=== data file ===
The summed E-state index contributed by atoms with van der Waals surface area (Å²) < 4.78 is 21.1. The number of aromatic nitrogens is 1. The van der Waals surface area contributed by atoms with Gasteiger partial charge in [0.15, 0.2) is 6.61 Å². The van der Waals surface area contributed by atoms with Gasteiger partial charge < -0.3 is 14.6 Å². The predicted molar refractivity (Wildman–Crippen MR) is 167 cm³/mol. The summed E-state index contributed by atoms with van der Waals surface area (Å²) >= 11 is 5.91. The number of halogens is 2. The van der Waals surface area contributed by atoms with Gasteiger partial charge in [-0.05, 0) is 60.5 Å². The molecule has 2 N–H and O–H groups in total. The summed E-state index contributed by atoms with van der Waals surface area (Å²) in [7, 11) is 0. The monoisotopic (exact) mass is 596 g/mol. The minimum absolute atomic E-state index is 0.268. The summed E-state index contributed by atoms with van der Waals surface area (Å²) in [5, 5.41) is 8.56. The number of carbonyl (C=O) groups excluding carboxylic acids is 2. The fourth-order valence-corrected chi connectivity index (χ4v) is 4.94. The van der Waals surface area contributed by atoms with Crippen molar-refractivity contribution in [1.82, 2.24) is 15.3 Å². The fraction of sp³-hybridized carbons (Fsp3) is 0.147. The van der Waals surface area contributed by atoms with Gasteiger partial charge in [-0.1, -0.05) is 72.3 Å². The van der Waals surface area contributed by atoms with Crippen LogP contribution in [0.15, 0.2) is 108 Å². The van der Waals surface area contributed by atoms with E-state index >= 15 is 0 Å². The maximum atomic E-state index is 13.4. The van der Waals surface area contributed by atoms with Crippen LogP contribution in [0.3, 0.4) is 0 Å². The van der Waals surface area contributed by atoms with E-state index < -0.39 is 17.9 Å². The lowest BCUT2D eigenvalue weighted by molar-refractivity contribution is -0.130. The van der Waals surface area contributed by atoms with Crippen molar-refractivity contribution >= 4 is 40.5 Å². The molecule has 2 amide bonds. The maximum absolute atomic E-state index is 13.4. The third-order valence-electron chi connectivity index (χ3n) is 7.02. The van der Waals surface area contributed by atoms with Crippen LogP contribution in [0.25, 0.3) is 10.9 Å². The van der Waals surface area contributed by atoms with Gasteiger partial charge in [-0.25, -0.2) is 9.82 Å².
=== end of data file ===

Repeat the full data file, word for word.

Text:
The summed E-state index contributed by atoms with van der Waals surface area (Å²) < 4.78 is 21.1. The number of aromatic nitrogens is 1. The van der Waals surface area contributed by atoms with Gasteiger partial charge in [0.15, 0.2) is 6.61 Å². The van der Waals surface area contributed by atoms with Gasteiger partial charge < -0.3 is 14.6 Å². The predicted molar refractivity (Wildman–Crippen MR) is 167 cm³/mol. The summed E-state index contributed by atoms with van der Waals surface area (Å²) >= 11 is 5.91. The number of halogens is 2. The van der Waals surface area contributed by atoms with Gasteiger partial charge in [-0.05, 0) is 60.5 Å². The molecule has 2 N–H and O–H groups in total. The summed E-state index contributed by atoms with van der Waals surface area (Å²) in [7, 11) is 0. The monoisotopic (exact) mass is 596 g/mol. The minimum absolute atomic E-state index is 0.268. The summed E-state index contributed by atoms with van der Waals surface area (Å²) in [5, 5.41) is 8.56. The number of carbonyl (C=O) groups excluding carboxylic acids is 2. The fourth-order valence-corrected chi connectivity index (χ4v) is 4.94. The van der Waals surface area contributed by atoms with Crippen molar-refractivity contribution in [1.82, 2.24) is 15.3 Å². The fraction of sp³-hybridized carbons (Fsp3) is 0.147. The van der Waals surface area contributed by atoms with Gasteiger partial charge in [-0.1, -0.05) is 72.3 Å². The van der Waals surface area contributed by atoms with Crippen LogP contribution in [0.15, 0.2) is 108 Å². The van der Waals surface area contributed by atoms with E-state index >= 15 is 0 Å². The maximum atomic E-state index is 13.4. The van der Waals surface area contributed by atoms with Crippen LogP contribution in [0.3, 0.4) is 0 Å². The van der Waals surface area contributed by atoms with E-state index < -0.39 is 17.9 Å². The lowest BCUT2D eigenvalue weighted by molar-refractivity contribution is -0.130. The van der Waals surface area contributed by atoms with Crippen molar-refractivity contribution >= 4 is 40.5 Å². The molecule has 2 amide bonds. The maximum absolute atomic E-state index is 13.4. The third-order valence-electron chi connectivity index (χ3n) is 7.02. The van der Waals surface area contributed by atoms with Crippen LogP contribution in [0.25, 0.3) is 10.9 Å². The van der Waals surface area contributed by atoms with Gasteiger partial charge in [-0.25, -0.2) is 9.82 Å².